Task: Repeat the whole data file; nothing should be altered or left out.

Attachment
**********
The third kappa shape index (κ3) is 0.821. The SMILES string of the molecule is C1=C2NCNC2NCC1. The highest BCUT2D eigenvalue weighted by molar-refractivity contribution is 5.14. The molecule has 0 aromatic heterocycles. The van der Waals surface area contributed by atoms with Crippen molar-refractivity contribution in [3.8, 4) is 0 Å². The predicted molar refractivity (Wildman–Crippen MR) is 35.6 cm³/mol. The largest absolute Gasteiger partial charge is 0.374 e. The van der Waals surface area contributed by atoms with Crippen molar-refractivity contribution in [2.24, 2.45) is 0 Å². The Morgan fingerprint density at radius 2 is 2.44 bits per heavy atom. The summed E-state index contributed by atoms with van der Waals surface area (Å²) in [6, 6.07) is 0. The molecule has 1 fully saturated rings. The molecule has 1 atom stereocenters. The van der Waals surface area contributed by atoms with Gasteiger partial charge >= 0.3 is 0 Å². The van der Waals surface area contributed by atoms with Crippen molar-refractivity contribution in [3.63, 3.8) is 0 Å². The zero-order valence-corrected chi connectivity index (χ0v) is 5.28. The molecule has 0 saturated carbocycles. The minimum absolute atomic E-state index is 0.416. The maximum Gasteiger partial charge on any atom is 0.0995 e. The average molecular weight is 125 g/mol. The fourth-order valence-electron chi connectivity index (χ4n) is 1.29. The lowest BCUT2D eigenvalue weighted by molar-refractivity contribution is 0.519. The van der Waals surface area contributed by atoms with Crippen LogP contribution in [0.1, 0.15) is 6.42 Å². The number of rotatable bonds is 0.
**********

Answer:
The third kappa shape index (κ3) is 0.821. The SMILES string of the molecule is C1=C2NCNC2NCC1. The highest BCUT2D eigenvalue weighted by molar-refractivity contribution is 5.14. The molecule has 0 aromatic heterocycles. The van der Waals surface area contributed by atoms with Crippen molar-refractivity contribution in [3.8, 4) is 0 Å². The predicted molar refractivity (Wildman–Crippen MR) is 35.6 cm³/mol. The largest absolute Gasteiger partial charge is 0.374 e. The van der Waals surface area contributed by atoms with Crippen molar-refractivity contribution in [2.24, 2.45) is 0 Å². The Morgan fingerprint density at radius 2 is 2.44 bits per heavy atom. The summed E-state index contributed by atoms with van der Waals surface area (Å²) in [6, 6.07) is 0. The molecule has 1 fully saturated rings. The molecule has 1 atom stereocenters. The van der Waals surface area contributed by atoms with Gasteiger partial charge >= 0.3 is 0 Å². The van der Waals surface area contributed by atoms with Crippen molar-refractivity contribution in [3.63, 3.8) is 0 Å². The zero-order valence-corrected chi connectivity index (χ0v) is 5.28. The molecule has 0 saturated carbocycles. The minimum absolute atomic E-state index is 0.416. The maximum Gasteiger partial charge on any atom is 0.0995 e. The average molecular weight is 125 g/mol. The fourth-order valence-electron chi connectivity index (χ4n) is 1.29. The lowest BCUT2D eigenvalue weighted by molar-refractivity contribution is 0.519. The van der Waals surface area contributed by atoms with Crippen LogP contribution in [0.1, 0.15) is 6.42 Å². The number of rotatable bonds is 0.